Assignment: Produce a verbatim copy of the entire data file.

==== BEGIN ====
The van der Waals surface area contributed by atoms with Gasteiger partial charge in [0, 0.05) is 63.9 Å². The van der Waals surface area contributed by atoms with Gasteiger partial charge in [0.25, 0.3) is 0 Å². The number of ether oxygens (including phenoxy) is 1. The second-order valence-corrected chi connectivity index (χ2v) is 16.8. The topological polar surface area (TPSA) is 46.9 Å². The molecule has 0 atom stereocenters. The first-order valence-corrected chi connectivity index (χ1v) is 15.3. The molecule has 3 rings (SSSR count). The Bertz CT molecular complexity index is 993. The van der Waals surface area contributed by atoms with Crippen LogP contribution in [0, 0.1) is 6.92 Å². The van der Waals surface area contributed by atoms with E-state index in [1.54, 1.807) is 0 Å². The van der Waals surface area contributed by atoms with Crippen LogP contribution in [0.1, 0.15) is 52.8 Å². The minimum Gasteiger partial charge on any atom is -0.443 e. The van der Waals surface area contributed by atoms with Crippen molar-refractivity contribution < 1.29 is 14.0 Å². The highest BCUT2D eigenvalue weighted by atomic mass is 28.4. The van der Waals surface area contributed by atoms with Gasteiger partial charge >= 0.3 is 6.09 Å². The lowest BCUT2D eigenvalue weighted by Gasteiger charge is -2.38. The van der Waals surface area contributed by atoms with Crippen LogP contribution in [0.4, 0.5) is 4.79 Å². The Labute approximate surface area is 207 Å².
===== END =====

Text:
The van der Waals surface area contributed by atoms with Gasteiger partial charge in [0, 0.05) is 63.9 Å². The van der Waals surface area contributed by atoms with Gasteiger partial charge in [0.25, 0.3) is 0 Å². The number of ether oxygens (including phenoxy) is 1. The second-order valence-corrected chi connectivity index (χ2v) is 16.8. The topological polar surface area (TPSA) is 46.9 Å². The molecule has 0 atom stereocenters. The first-order valence-corrected chi connectivity index (χ1v) is 15.3. The molecule has 3 rings (SSSR count). The Bertz CT molecular complexity index is 993. The van der Waals surface area contributed by atoms with Crippen LogP contribution in [0, 0.1) is 6.92 Å². The van der Waals surface area contributed by atoms with E-state index in [1.54, 1.807) is 0 Å². The van der Waals surface area contributed by atoms with Crippen LogP contribution in [0.1, 0.15) is 52.8 Å². The minimum Gasteiger partial charge on any atom is -0.443 e. The van der Waals surface area contributed by atoms with Crippen molar-refractivity contribution < 1.29 is 14.0 Å². The highest BCUT2D eigenvalue weighted by atomic mass is 28.4. The van der Waals surface area contributed by atoms with Gasteiger partial charge >= 0.3 is 6.09 Å². The lowest BCUT2D eigenvalue weighted by Gasteiger charge is -2.38. The van der Waals surface area contributed by atoms with Crippen LogP contribution in [0.4, 0.5) is 4.79 Å². The Labute approximate surface area is 207 Å².